Contact: John Eidsmoe, Foundation for Moral Law, 334-262-1245, firstname.lastname@example.org
MONTGOMERY, Ala., Jan. 31, 2018 /Christian Newswire/ -- The Foundation for Moral Law ("the Foundation"), joined by Personhood Alabama Education, Inc. ("Personhood Alabama") and Proposal 16, jointly filed an amicus brief in the United States Court of Appeals for the Eleventh Circuit yesterday urging the court to protect the lives of unborn children in Alabama. The case, West Alabama Women's Center v. Miller, involves a lawsuit over an Alabama law prohibiting D&E abortions, which involves killing the baby by ripping it apart limb by limb while it is still alive. Federal District Judge Myron Thompson declared the law unconstitutional, and the State has appealed to the Eleventh Circuit.
The amicus brief filed by the three pro-life organizations presented the Eleventh Circuit with two main arguments. First, it argued that Roe v. Wade left some room for the states to decide whether unborn children are "persons" within the meaning of the law, which, by Roe's own terms, would require the child's life to be protected by the Fourteenth Amendment. The second argument reminded the Court that, ultimately, its duty is to obey the United States Constitution, not Supreme Court decisions that are contrary to the Constitution like the Roe v. Wade abortion decision. The brief urges the Eleventh Circuit to reverse the District Court and uphold the Alabama statute that protects the life of the unborn child.
The Foundation is a non-profit legal organization based in Montgomery, Alabama, devoted to the defense of religious liberty and promoting a strict interpretation of the Constitution as intended by its Framers. Foundation President Kayla Moore said, "Every child, born and unborn, has a God-given right to life that nobody may take away. The Declaration of Independence recognizes unalienable rights, endowed by the Creator, that include life, liberty, and the pursuit of happiness. Roe v. Wade enshrines the futile pursuit of false pleasure above the right to life and is therefore contrary to the basic principles upon which this nation was founded. We pray the Eleventh Circuit will allow Alabama to protect the right to life of all persons."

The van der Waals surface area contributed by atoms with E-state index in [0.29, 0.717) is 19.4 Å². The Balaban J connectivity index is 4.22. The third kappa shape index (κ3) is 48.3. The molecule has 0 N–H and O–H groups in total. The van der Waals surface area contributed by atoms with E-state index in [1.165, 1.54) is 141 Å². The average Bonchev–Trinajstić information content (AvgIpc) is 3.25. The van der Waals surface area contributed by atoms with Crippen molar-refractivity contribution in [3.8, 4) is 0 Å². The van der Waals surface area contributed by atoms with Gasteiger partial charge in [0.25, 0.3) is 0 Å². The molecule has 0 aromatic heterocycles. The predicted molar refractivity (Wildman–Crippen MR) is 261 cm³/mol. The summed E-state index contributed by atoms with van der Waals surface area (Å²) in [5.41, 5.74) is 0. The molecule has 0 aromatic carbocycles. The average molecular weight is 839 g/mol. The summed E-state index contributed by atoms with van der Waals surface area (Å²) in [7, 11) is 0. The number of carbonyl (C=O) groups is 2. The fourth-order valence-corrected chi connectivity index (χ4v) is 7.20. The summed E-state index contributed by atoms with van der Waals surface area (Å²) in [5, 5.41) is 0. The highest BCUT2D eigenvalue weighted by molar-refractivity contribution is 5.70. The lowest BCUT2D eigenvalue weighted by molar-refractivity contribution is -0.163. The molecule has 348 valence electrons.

Personhood Alabama is a non-profit organization in Alabama that advocates for the recognition of the personhood of the unborn through legislation and litigation. Bill Fortenberry, the President of Personhood Alabama, said, "One of the reasons that the Supreme Court rejected the argument that unborn children were 'persons' in Roe v. Wade was that the Texas laws at issue in that case did not expressly recognize or treat unborn children as persons. In contrast, the State of Alabama has passed multiple statutes recognizing the personhood of the unborn, and the Alabama Supreme Court has repeatedly recognized unborn children as persons. We hope that the Eleventh Circuit will recognize that unborn children in Alabama have the legal status of personhood, which by Roe's own terms requires the case for abortion to collapse."
Proposal 16 is a non-profit pro-life organization in Alabama that urges Governor Ivey to use her executive power to protect the lives of the unborn. Maggie Ford, Proposal 16's Executive Director, said, "The lives of the unborn are already protected by the Constitution of the United States. The Supreme Court's abortion decisions cannot be reconciled with the Constitution itself, and we hope that the Eleventh Circuit will choose to stand for the rule of law and for life instead of following the Supreme Court's deadly decisions."
Matthew Clark, who wrote the brief as attorney for the Foundation, said, "Many people think that the Constitution requires the country to follow the Supreme Court's decisions, even if they are blatantly unconstitutional. But Article VI of the Constitution actually says that every governmental official, including federal judges, must uphold the Constitution itself. It does not say the same about plainly unconstitutional Supreme Court decisions."
Clark also added, "When our country was founded, the rule was that precedents must be followed unless they were plainly contrary to the law itself. The Constitution did not change that, but instead requires every official to follow the Constitution itself instead of Supreme Court decisions when the two cannot be reconciled."